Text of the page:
After 12,000 test runs, United takes on gate overcrowding with new boarding process

Key Points
  • United is encouraging travelers to wait until their boarding group is called.
  • Passengers will line up in two lines instead of five.
  • The airline is trying to reduce crowding at airports.
United overhauls its boarding process

Fuller flights are a boon to airlines but overcrowding at gates has become an unwelcome side effect.

United Airlines says its customers have complained about clusters of travelers around its gates. Travelers spilled into corridors and arriving passengers who just stepped off a flight were met with hordes of departing travelers.

"It's too congested," said Maria Walter, United Airlines' managing director of global operations strategy. "It created a lot of angst from our customers."

The airline on Tuesday debuted a new boarding process in an effort to combat this passenger pain point, and make sure flights depart on time as more travelers than ever opt to fly.

United reduced the boarding lines to two from five, and is urging travelers to wait until their boarding group — numbered 1 through 5 — is called. United carried close to 155 million passengers in the 12 months ended in August, up 6.1 percent from the year-earlier period, the company said last week.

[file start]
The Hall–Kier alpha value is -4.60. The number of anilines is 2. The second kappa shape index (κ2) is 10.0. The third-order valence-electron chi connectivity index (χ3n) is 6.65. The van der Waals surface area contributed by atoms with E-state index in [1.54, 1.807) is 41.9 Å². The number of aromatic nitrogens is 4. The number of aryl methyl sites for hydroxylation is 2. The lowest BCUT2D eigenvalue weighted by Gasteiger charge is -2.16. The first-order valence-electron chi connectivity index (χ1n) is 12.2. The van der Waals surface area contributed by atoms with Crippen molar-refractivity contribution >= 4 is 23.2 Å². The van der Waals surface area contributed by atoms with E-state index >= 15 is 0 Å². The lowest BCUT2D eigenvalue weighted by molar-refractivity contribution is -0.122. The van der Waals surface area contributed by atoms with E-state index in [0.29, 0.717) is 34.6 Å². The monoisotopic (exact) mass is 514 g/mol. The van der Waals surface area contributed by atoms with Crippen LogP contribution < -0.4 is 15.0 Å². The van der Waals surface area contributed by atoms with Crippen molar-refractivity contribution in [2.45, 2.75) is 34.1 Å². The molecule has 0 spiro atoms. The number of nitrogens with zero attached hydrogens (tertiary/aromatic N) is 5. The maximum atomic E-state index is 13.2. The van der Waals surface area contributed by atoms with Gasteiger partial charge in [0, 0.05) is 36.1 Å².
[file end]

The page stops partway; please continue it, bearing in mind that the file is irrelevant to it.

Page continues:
The airline now sends out notifications to passengers on their mobile devices to let them now boarding has begun once the first boarding pass is scanned, so that travelers don't have to hover around the gate.

Travelers would sometimes queue up an hour before a flight, Walter said, which would attract even more passengers to the line. "It's like a magnet," she said.

United's two-line system brings it more in line with those of American Airlines and Delta Air Lines. Southwest Airlines does not assign seats ahead of time but sorts passengers into groups based on when they've checked in or by their loyalty status level.

United tested different boarding processes on 12,000 flights around the world over the past year, as it reviewed customer feedback. The airline also tweaked some of the boarding group members, adding its top-tier travelers to the preboarding group along with active military and passengers with disabilities. Premier Gold members will be bumped up to group 1, because group 2, which includes co-branded United credit card holders, "has gotten a little bit large," said Walter.

Even as travelers jostle for precious overhead bin space, some passengers like the new method.

Before her 9:40 a.m. flight from United's hub at Newark Liberty International Airport in New Jersey to Portland, Oregon, Cathy York was seated, waiting for boarding group 3 to be called, instead of queuing.

"We're all going in the same direction," she said.

Airline seats and passengers get the squeeze